Tainan sees dengue fatality
A 73-year-old man in Tainan died of dengue fever, the first death reported in the nation this summer due to the mosquito-borne disease, health officials said yesterday. The man, who had a history of diabetes, high blood pressure and chronic kidney disease, died on Monday, three days after developing dengue symptoms, officials said. His wife and son were infected at about the same time, accounting for three out of four confirmed cases in the neighborhood, Tainan Department of Health Director Lin Sheng-che (林聖哲) said. According to the Centers for Disease Control, as of Tuesday there had been 775 indigenous dengue fever cases this year, the highest figure since 2010. Dengue fever is an infectious tropical disease spread by mosquitoes. In a small proportion of cases, the disease can develop into hemorrhagic dengue fever, which can be fatal.
COA targets young farmers
The Council of Agriculture (COA) said it is planning to introduce 30,000 young workers into the agricultural sector over a 10-year period to deal with the problem of dwindling agricultural production and an aging population in the sector. The council said it is important to bring younger people into agriculture as way of dealing with issues such as declining production, aging agricultural workers and a lack of efficiency on small farms. As part of a project to create a better farming environment, the council said, it will seek to attract greater interest in agriculture to bring the young farmers into the sector. Premier Mao Chi-kuo (毛治國) said the council should also plan to create specific markets for different agricultural products and devise strategies for the development of those sub-sectors.
DOING ENOUGH? The HPA budgets NT$1.3 billion to prevent the health hazards of tobacco, but has no separate budget to fight teen drinking, a doctor said The government should step up alcohol education and prevention efforts, and allocate more of the budget to it, doctors said on Friday, citing the high consumption of alcohol among Taiwanese adolescents. One out of four 12-to-17-year-olds has consumed alcohol, said Yen Tsung-hai (顏宗海), director of Linkou Chang Gung Memorial Hospital’s Department of Clinical Toxicology. The Health Promotion Administration (HPA) budgets NT$1.3 billion (US$43.9 million) annually to prevent the health hazards of tobacco, but it has not allocated a separate budget for preventing teenage drinking or excessive alcohol use, Yen said. “There is no so-called ‘safe drinking level’ for minors,” because any amount consumed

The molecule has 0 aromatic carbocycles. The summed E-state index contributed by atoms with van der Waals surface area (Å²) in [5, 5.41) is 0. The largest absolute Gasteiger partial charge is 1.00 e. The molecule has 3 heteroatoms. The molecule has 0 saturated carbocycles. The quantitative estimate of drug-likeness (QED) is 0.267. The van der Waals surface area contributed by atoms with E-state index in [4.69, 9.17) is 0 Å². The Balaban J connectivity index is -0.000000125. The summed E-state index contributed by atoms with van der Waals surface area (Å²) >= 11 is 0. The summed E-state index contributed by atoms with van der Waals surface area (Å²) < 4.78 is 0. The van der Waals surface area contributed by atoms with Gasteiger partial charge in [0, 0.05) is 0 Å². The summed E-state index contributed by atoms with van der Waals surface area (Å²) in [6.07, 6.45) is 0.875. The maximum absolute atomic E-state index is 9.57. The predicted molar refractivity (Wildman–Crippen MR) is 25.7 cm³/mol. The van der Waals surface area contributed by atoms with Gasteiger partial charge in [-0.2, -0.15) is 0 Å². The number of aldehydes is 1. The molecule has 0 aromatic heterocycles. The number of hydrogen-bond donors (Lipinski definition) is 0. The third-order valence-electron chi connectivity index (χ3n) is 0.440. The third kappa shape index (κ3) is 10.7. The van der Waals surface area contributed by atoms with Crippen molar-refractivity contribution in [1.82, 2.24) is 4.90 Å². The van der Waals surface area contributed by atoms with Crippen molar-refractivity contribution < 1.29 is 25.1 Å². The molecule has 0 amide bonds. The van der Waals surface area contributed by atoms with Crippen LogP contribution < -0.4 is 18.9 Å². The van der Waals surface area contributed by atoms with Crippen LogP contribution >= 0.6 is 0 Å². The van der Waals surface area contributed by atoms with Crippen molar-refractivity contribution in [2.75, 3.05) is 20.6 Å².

The Fancy Frontier manga and anime expo held in Taipei over the weekend has sparked controversy, after a participant allegedly contravened the Act on Offenses Against Sexual Morality (妨害風化罪) by publicly exposing her private parts during a photo shoot. The two-day event opened at the Expo Dome at the Taipei Expo Park on Saturday, attracting numerous comic and anime creators, cosplayers, photographers and fans. Allegedly, a female cosplayer who was not wearing any underwear lifted up her skirt and revealed her private parts at an outdoor photography area near the venue. Event organizers said yesterday that to prevent indecent exposure, they have since
YOUNGEST PATIENT: Cases of botulism have been only sporadically reported over the past few years, with two in 2015, six in 2016 and none in the past three years The Centers for Disease Control (CDC) yesterday reported the nation’s first case of infant botulism this year, a four-month-old boy in northern Taiwan, as well as five new cases of Japanese encephalitis confirmed last week. The boy was introduced to homemade solid food in the middle of last month, but began to experience constipation and loss of appetite on June 23, CDC Epidemic Intelligence Center Deputy Director Guo Hung-wei (郭宏偉) said, adding that he was taken to the hospital when he developed a fever and shortness of breath on June 25. In the hospital, the boy also experienced a rapid heartbeat, limb
The National Taiwan Museum’s Railway Department Park in Taipei is to open to the public today. The park in Datong District (大同) near the North Gate (北門, Beimen) is one of the museum’s four branches. During the Japanese colonial era, the site housed the railway department of the Office of the Governor-General of Taiwan’s Bureau of Transportation. After World War II, it served as the headquarters for the Taiwan Railways Administration (TRA) for several decades. In 2007, it was listed as a national monument under the Cultural Heritage Preservation Act (文化資產保存法). At an opening ceremony yesterday, Minister of Transportation and Communications Lin Chia-lung